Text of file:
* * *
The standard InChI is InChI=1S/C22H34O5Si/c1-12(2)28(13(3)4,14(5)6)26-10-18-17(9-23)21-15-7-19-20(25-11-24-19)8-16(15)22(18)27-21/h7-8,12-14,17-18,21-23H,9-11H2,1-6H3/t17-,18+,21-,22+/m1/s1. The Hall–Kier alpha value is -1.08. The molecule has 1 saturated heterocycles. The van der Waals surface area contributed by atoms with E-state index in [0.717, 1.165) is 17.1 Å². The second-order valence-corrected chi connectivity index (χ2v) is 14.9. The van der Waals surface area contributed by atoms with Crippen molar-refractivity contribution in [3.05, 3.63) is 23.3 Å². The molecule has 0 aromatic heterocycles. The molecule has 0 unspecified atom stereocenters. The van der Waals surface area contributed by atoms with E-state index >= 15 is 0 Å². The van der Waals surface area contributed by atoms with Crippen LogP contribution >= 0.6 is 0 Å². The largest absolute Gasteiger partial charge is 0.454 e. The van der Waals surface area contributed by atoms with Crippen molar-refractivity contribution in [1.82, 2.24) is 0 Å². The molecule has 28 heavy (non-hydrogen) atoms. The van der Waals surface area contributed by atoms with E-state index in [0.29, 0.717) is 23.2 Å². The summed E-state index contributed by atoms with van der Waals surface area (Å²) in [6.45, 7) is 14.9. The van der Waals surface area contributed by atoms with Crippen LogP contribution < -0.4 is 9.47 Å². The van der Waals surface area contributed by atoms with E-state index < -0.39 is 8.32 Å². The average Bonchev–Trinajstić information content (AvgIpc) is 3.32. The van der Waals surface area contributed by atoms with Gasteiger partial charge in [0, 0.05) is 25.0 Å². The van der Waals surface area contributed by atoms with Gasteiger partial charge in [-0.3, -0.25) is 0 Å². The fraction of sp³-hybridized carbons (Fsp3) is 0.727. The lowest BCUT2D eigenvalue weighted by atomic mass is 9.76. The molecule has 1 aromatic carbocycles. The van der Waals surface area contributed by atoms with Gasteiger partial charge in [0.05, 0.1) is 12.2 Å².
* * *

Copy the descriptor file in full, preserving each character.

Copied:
The standard InChI is InChI=1S/C22H34O5Si/c1-12(2)28(13(3)4,14(5)6)26-10-18-17(9-23)21-15-7-19-20(25-11-24-19)8-16(15)22(18)27-21/h7-8,12-14,17-18,21-23H,9-11H2,1-6H3/t17-,18+,21-,22+/m1/s1. The Hall–Kier alpha value is -1.08. The molecule has 1 saturated heterocycles. The van der Waals surface area contributed by atoms with E-state index in [0.717, 1.165) is 17.1 Å². The second-order valence-corrected chi connectivity index (χ2v) is 14.9. The van der Waals surface area contributed by atoms with Crippen molar-refractivity contribution in [3.05, 3.63) is 23.3 Å². The molecule has 0 aromatic heterocycles. The molecule has 0 unspecified atom stereocenters. The van der Waals surface area contributed by atoms with E-state index >= 15 is 0 Å². The van der Waals surface area contributed by atoms with Crippen LogP contribution >= 0.6 is 0 Å². The largest absolute Gasteiger partial charge is 0.454 e. The van der Waals surface area contributed by atoms with Crippen molar-refractivity contribution in [1.82, 2.24) is 0 Å². The molecule has 28 heavy (non-hydrogen) atoms. The van der Waals surface area contributed by atoms with E-state index in [0.29, 0.717) is 23.2 Å². The summed E-state index contributed by atoms with van der Waals surface area (Å²) in [6.45, 7) is 14.9. The van der Waals surface area contributed by atoms with Crippen LogP contribution < -0.4 is 9.47 Å². The van der Waals surface area contributed by atoms with E-state index < -0.39 is 8.32 Å². The average Bonchev–Trinajstić information content (AvgIpc) is 3.32. The van der Waals surface area contributed by atoms with Gasteiger partial charge in [0, 0.05) is 25.0 Å². The van der Waals surface area contributed by atoms with Gasteiger partial charge in [-0.3, -0.25) is 0 Å². The fraction of sp³-hybridized carbons (Fsp3) is 0.727. The lowest BCUT2D eigenvalue weighted by atomic mass is 9.76. The molecule has 1 aromatic carbocycles. The van der Waals surface area contributed by atoms with Gasteiger partial charge in [0.05, 0.1) is 12.2 Å².